Imagine to be 19 years old, moving around with your unit in the Argonne Woods, far away from your home, and not be able to experience your 20th birthday. This is the story of the young boy from Säby, Tranås, Sweden, who went tu North America in his early years with his family, joined the American Expeditionary Forces and ended his days in The Meuse Argonne Offensive.
Sometimes I find information about the Swedish born soldiers that makes it possible to document their trip from Sweden, over to their new country, and further into the battlefield at the Western Front in the Great War.
I find it very interesting to connect the terrain to the individuals, and in this case I will try to give you the small story about Elmer.
It was not easy to find him in the archives, as Elmer did change his names a lot when he came over to his new country, North America. Elmer was born in Säby Parish, Tranås, Jönköping County, in the southern part of Sweden.
He was born and raised as Hjalmar Torsten Vallentin Nord by his mother Hulda Karolina Adolfsdotter and his father Konstantin Nord in Källås Norrgård, just south of Tranås. I can imagine it is good to change his Swedish name Hjalmar to Elmer, as it is easier to pronounce, and that gives me also some clues for the future when I research for other individuals called Elmer in their new country.
Elmer left Säby according to the documents in August 1904, and arrived in Boston, US, when he was 5 years old. His father Konstantin left already in 1901, as you can see in the note, in the church book above.
According to the casualty card his mothers adress is in Red Oak, east of the town Omaha in the state of Iowa. I assume this was the address of the family living in the US, when he left for the Army, and in the pictures below you can also see the street, how it looks today.
So now we know at least, that his mother lived at the address above. According to some documents there is also a note that Elmer lives in Red Oak 1915, probably at the same address. I havent found the registration card for Elmer, but I know that he is leaving for France in July in 1918 wih his unit, 168th Infantry Regiment, 42nd Division.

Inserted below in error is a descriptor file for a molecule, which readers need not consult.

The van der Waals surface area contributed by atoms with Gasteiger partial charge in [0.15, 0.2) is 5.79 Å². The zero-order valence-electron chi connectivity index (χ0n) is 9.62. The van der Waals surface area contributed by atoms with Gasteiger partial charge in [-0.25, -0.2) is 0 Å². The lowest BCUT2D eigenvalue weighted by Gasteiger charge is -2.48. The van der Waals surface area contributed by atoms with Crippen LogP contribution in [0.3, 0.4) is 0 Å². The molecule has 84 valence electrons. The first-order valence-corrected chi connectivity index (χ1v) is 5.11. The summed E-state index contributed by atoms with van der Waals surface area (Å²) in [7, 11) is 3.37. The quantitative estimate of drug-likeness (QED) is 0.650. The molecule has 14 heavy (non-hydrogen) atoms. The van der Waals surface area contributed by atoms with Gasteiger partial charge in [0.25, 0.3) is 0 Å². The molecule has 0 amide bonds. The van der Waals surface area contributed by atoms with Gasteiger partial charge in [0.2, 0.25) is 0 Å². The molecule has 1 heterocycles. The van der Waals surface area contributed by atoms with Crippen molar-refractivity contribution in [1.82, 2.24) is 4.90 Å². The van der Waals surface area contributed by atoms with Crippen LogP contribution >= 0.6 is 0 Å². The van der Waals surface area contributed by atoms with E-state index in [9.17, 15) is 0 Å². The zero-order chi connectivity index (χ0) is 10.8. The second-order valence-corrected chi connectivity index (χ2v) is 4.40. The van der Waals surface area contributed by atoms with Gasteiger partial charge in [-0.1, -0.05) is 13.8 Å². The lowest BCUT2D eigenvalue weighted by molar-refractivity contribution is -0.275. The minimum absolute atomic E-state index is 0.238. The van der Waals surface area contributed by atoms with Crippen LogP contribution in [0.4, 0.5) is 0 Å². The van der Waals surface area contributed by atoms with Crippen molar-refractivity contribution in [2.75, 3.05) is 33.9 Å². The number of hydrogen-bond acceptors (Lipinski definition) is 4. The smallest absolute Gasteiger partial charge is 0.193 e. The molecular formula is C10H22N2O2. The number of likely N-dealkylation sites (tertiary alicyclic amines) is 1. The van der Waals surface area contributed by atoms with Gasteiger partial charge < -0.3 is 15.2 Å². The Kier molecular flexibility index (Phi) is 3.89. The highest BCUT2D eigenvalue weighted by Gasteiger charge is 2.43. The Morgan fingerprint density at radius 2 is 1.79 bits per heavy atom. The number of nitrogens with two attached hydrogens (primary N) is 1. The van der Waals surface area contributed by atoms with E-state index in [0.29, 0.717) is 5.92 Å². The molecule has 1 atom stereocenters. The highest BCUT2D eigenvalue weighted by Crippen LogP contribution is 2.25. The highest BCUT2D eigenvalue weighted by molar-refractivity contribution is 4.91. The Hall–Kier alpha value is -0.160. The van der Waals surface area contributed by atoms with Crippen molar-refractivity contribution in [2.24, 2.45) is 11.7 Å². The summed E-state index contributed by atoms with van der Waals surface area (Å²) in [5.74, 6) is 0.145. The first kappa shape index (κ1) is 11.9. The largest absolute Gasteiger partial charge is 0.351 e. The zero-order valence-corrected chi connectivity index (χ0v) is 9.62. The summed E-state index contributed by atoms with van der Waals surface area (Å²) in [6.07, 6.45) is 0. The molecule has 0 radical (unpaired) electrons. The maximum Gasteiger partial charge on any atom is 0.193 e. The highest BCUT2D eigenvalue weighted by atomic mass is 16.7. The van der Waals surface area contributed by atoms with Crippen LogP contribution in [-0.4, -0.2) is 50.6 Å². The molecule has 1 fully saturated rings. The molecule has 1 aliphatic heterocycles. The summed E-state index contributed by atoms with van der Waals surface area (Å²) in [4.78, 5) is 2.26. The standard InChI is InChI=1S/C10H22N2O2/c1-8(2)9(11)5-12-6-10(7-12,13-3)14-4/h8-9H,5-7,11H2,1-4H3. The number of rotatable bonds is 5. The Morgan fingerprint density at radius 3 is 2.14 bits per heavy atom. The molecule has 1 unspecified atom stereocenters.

Elmers Unit was fighting in the Meuse-Argonne offensive from October 1918, when they relieved the 1st Division in october 13, 1918. The unit was involved in the attack on the large German Defence line, the “Kriemhilde Stellung”, a defence construction east of the Argonne Woods. Elmer was probably fighting with his unit near the village Landres et St. George, between Bantheville and Saint-Juvin, in Argonne Region.
Ofcourse is it hard to say where exactly Elmer was fighting, but I assume that he was within his unit.
Elmer was not even 20 years old when he fell in the offensive. He was injured during october 18th, and died october 19th, 1918, only at an age of 19. He is now buried at the Meuse Argonne American Cemetery.
I have now followed Elmer from his home in Sweden, to his home in the US, and also now mapped his last position, within his unit, the 42nd Infantry Division. Imagine to do this quite long trip in early years of your life. Imagine the experience he gained during his few months in France.
Elmer was born not far from where I live, and I will try to visit his old farm, just to see if I can find some more information about the family.
My daughter in 20 years old today, this date, July 27th 2021, and 20 today is not like beeing 20 back in that time, during the Great War. Each era has its own experiences.
May you, Hjalmar Torsten Vallentin Nord, rest in peace, you are not forgotten.